Corporate Fitness and Active Aging

SMART and Healthy Eating During the Holidays

ThinkstockPhotos-125557141.jpgThe holidays are right around the corner, and the first thing that comes to mind is all that food! You don’t want to look like a Santa at the start of the New Year! Well, don’t feel guilty about consuming the goodies; just get smart! If you have an understanding of what it takes to properly fuel your body, specifically as you age, the healthy eating process doesn’t seem so daunting. Older adults have different needs, and there are some key nutrients that are really important to maintain.

Let’s get back to the word SMART. Here’s a simple way to eat healthy using this acronym for healthy eating during the holidays.

Servings

When you put food on your plate, divide that plate into four serving sections:

  • The first section is whole grains (wheat bread, brown rice, fortified whole-grain cereals).
  • The second section is protein (lean meats, eggs, fish, beans, cheese, tofu, peanut butter).
  • The third section is vegetables (fresh, frozen, dried, low-sugar canned).
  • The fourth section is fruits (fresh, frozen, dried, low-sugar canned).

This is true for every plate at every meal. Eliminate processed foods as much as possible. If you must open a package or can, be sure to check the ingredients. Examples of things to look for are words such as “whole” for grains and “low sugar” for canned fruits. Remember to also control salt intake and instead flavor your food with herbs and spices. Think of the holiday lights and create a colorful plate! The more color found in veggies and fruits, the more nutrients to fuel the body!

Maintain Important Nutrition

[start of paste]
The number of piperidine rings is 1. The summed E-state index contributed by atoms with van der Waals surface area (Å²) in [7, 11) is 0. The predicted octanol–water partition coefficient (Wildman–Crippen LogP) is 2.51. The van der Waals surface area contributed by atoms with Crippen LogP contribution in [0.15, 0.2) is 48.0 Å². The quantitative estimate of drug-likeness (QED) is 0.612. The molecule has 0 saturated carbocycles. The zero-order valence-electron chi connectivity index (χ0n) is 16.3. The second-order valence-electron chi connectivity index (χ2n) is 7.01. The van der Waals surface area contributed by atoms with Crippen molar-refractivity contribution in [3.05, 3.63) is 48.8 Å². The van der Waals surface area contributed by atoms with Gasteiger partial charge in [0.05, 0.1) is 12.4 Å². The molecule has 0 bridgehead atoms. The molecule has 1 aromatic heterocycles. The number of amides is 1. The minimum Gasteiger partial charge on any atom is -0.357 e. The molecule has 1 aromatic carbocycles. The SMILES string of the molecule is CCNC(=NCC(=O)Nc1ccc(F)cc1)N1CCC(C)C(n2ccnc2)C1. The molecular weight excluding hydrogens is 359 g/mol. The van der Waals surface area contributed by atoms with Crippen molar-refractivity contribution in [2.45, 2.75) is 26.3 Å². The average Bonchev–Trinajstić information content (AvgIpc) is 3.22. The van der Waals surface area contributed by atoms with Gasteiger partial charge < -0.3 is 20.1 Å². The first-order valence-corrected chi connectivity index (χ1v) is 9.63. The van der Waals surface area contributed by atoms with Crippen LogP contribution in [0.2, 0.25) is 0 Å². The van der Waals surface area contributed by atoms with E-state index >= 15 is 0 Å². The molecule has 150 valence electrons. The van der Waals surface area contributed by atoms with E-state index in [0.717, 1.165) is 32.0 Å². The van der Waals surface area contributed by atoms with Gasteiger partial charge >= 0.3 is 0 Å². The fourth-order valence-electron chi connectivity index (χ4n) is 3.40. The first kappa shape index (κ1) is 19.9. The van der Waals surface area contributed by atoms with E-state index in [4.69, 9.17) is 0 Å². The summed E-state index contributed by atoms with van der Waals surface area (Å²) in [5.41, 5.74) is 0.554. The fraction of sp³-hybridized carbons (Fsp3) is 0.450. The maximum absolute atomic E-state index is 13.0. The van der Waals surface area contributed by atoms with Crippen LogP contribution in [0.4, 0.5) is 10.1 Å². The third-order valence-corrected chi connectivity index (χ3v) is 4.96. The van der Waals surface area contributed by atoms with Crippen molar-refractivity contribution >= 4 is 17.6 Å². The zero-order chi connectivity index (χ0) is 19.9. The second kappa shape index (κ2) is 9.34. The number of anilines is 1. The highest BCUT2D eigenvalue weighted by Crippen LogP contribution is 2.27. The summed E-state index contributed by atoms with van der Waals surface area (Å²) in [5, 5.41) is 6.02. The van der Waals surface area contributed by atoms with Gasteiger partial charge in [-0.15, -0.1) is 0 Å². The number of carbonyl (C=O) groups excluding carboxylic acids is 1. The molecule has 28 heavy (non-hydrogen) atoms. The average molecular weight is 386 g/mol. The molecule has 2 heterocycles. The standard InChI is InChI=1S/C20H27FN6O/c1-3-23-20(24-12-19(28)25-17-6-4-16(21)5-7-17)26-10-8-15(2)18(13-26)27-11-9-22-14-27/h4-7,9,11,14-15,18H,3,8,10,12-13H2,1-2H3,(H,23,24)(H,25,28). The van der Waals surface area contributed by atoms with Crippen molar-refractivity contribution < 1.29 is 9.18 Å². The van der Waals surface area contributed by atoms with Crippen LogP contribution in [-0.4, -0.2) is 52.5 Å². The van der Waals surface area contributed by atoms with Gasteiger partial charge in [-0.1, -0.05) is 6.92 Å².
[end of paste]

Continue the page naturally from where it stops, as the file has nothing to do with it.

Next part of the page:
Here is a list of the key nutrients (and examples of foods that provide them) an older adult needs:

  • Calcium and Vitamin D (leafy greens, cheese, milk, yogurt, seafood)
  • Vitamin B12 (lean meats, eggs ,fish)
  • Fiber (beans, cereals, fruits and vegetables)
  • Potassium (bananas, prune juice, mangos, pears)

The majority of these nutrients are found in the above foods. Supplements are also important to ensure that we obtain them, but the word is supplement, meaning “in addition to”; therefore, take supplements in addition to getting these nutrients through food.

Allow Some Fun Food

It’s fine to eat a slice of cake or have a cookie, but be mindful of how many. Remember to lower your intake of saturated fat and sugary treats that can lead to heart disease and unwanted pounds (and here are some healthful baking substitution tips). When you think of your plate, consider that 90% is the food that will provide your nutrients and 10% can be that “occasional” brownie or piece of pumpkin pie.

Reach for Water

Drink plenty of fluids! No, the holiday punch doesn’t count, so limit your alcohol intake. Drink water and realize that you can also obtain your fluids from juice, low-fat milk, and even soups.

Take the Time to Exercise

Physical activity is also important in maintaining a good digestive system, and the good fuel from food will be used to restore muscle and burn fat for weight loss.  Get your body moving after those holiday meals.

Be SMART this holiday season! Happy holiday eating!

Need help getting your eating habits on track?  Use NIFS Dietitian, Angie Mitchell to get your habit in line with personal nutrition coaching.  Click below for more information.

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Topics: exercise nutrition weight loss water fiber protein healthy eating holidays

Navigating the Dining Options at Your Senior Living Community

So you moved to a retirement community! Raking leaves is soooo 10 years ago. Who needs a lawnmower—not you! Snow is just a pretty decoration because you don’t have to shovel it, or in some cases, even clean off your car. Some do miss these seasonal outdoor chores, but many don’t.